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The chutes and ladders of inequality The chutes and ladders of inequality

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The chutes and ladders of inequality

Nostalgic board game analogies are the new hot fad in economics writing. Or ... at least kinda catching on. On the heels of the inaugural Restoration Calls story last month - in which we explained America's crumbling foundations through the Game of Life - comes a thoughtful piece by University of Oregon economist Mark Thoma on American income inequality, as explained by Chutes and Ladders.

Unlike Life, which we consider a contest of skill and decision-making rivaled only by Battleship and Risk, Chutes and Ladders is all about luck. But as Thoma notes, it is based on an ancient Indian game, Snakes and Ladders, which was interpreted very differently. As he explains:

The original game was interpreted by some as an illustration of fate or destiny. The game is pure luck, there is no skill involved, so a player's destiny depends upon the roll of the dice and the structure of the game. But in another interpretation the ladders represent virtuous choices -- the path to prosperity -- while the snakes or chutes represent vices that lead to ruin. There were more snakes than ladders in the original game to teach that it is harder to stay on the moral path than it is to fall off of it.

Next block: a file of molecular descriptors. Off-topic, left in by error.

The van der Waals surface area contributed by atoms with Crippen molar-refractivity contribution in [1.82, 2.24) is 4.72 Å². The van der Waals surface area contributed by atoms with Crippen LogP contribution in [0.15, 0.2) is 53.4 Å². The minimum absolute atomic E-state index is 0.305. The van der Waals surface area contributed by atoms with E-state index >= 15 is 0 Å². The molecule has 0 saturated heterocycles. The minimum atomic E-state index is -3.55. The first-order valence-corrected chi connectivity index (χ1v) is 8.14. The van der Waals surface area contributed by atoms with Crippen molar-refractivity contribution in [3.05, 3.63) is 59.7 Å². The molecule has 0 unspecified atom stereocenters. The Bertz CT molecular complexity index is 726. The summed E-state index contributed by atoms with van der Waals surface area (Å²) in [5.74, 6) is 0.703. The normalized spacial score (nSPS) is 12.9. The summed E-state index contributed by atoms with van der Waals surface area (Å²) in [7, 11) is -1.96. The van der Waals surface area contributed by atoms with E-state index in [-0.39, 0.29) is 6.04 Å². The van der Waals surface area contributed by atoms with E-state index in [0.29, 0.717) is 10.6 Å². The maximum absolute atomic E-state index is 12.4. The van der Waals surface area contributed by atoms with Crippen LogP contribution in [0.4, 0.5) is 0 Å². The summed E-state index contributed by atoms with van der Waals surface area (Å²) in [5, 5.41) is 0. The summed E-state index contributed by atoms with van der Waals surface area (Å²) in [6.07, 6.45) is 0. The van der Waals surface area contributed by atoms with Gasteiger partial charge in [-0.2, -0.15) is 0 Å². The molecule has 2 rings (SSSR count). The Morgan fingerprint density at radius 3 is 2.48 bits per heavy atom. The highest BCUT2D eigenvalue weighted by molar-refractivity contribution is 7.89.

There are interesting similarities between these two interpretations of the game and the two most common explanations for the large increase in inequality in recent decades. One explanation for growing inequality relies upon institutional and political factors. For example, proponents of this view often argue that changes in legislation favored by powerful business interests undermined unions. This gave businesses the upper hand in wage negotiations and allowed business owners to capture a larger and unfair share of income.

From the perspective of workers, this is a story where their destiny is partly determined by changes in the rules of the game, and those changes work against them. It's not the individual's poor choices that make it hard to climb ladders, avoid snakes, and reach the top of the board. It's that those who make it to the top are able to use the power that comes with wealth to change the game in a way that protects their own positions on the board, and this comes at the expense of those who do not have this degree of influence.

The second explanation relies upon increasing returns to education brought about by skill based technical change, winner take all markets that have grown with globalization, and other economic factors to explain rising inequality. This is fundamentally a virtues and vices story. Those who make good choices and have the virtues that society values are appropriately rewarded and they rise to the top, while those who do not stay at the bottom. Manipulation of the game by the powerful has little to do with the outcome.

Thoma suggests his own answers, both for which explanation is right, and what to do about it. Give it a full read.

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